Great god, Pan!

NASA’s Cassini probe, enjoying its last few orbits of Saturn, has been deployed to intercept many of the ringed planet’s orbital features at close range.  On March 7, it came close to the “shepherd” moon, Pan, and revealed its unusual shape.

Some saucers do fly in outer space. Photo: NASA/JPL-Caltech/Space Science Institute

Pan has a large bulge (technically, an equatorial accretion disk) from the ring particles that it “sweeps up” in its orbit, removing enough material to make a distinctive opening in the bright A ring, called Enke’s Gap (or, earlier, Division).  Named in honor of astronomer Johann Enke, who did not actually observe it, it was theorized by the 1980s to be home to a moonlet that was gravitationally knocking out ring particles, a theory that was confirmed in 1990 through study of Voyager 2’s 1981 photos of the ring.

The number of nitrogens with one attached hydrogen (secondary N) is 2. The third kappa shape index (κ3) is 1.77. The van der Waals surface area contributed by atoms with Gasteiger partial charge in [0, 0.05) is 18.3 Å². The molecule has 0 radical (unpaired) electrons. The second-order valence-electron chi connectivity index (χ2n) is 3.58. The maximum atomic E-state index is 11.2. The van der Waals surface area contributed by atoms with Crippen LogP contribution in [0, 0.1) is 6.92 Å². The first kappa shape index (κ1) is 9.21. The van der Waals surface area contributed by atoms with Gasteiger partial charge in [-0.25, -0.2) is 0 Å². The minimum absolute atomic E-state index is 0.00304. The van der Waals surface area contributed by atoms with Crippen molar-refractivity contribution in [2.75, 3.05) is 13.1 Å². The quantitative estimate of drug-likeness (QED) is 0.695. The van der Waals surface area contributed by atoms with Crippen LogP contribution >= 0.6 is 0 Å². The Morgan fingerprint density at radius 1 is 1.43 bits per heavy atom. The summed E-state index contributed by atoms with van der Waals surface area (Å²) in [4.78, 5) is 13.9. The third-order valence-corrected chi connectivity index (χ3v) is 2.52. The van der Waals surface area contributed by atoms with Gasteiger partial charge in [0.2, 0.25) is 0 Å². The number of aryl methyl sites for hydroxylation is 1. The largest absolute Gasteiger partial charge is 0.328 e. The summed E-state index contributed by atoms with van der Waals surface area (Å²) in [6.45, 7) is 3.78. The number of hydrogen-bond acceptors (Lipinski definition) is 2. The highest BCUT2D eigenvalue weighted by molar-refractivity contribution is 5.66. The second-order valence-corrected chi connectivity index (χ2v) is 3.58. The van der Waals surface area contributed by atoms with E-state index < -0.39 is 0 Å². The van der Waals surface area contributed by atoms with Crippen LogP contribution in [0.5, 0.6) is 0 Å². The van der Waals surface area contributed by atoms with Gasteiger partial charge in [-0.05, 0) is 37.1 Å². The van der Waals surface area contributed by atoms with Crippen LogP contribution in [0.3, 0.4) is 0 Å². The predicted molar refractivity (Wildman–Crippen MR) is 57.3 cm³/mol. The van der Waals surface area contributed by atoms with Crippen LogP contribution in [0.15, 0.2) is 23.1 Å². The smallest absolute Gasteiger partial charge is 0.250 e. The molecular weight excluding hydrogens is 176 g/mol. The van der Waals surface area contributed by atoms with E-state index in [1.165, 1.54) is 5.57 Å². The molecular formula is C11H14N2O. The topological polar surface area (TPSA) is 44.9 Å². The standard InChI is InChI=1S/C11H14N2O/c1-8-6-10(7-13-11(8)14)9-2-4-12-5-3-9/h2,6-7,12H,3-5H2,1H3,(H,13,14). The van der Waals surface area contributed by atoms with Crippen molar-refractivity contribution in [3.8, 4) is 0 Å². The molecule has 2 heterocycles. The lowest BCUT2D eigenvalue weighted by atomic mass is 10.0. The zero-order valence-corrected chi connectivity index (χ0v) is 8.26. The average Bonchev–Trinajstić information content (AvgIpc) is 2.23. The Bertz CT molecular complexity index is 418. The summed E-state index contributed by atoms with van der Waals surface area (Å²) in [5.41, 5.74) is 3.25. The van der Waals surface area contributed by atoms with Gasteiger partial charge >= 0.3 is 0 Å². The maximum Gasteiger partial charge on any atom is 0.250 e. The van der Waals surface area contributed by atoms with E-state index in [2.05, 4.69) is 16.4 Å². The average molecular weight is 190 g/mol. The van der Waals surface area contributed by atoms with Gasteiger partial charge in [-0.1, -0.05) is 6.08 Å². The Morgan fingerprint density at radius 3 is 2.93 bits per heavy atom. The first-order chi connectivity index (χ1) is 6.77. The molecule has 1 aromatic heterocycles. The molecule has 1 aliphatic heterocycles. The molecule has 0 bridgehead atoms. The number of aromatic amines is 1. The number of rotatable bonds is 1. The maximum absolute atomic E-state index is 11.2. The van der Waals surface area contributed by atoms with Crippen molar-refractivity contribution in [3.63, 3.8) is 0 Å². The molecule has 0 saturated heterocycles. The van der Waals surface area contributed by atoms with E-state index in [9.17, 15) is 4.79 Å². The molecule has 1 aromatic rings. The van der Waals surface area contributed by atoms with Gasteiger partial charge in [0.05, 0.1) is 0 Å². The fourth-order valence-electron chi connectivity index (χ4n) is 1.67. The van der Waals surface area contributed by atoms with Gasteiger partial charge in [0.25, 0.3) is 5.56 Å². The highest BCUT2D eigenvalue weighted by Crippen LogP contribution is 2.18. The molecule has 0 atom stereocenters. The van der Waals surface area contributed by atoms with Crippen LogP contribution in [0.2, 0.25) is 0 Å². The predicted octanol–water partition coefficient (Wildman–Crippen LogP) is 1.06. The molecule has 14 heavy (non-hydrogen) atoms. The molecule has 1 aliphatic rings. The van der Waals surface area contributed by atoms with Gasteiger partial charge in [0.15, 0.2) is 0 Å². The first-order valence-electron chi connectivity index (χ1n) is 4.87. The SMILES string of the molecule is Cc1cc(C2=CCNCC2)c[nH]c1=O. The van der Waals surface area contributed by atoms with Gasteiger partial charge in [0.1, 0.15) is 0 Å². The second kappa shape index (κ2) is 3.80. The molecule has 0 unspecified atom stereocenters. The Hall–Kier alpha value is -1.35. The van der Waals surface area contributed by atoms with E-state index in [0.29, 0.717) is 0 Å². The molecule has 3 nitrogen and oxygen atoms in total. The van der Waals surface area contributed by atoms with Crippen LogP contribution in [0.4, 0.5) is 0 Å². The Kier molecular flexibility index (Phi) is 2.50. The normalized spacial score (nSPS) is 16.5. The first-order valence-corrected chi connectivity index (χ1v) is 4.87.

Though tiny in the photo, the Enke Gap is 330 km. (200 mi.) across. Photo: NASA/JPL-Caltech/Space Science Institute

But none of the original discovery team, looking at Voyager’s “dot”, would have guessed that the moonlet was a space-based ravioli.

Take a lot of sauce to coat this “saucer”.


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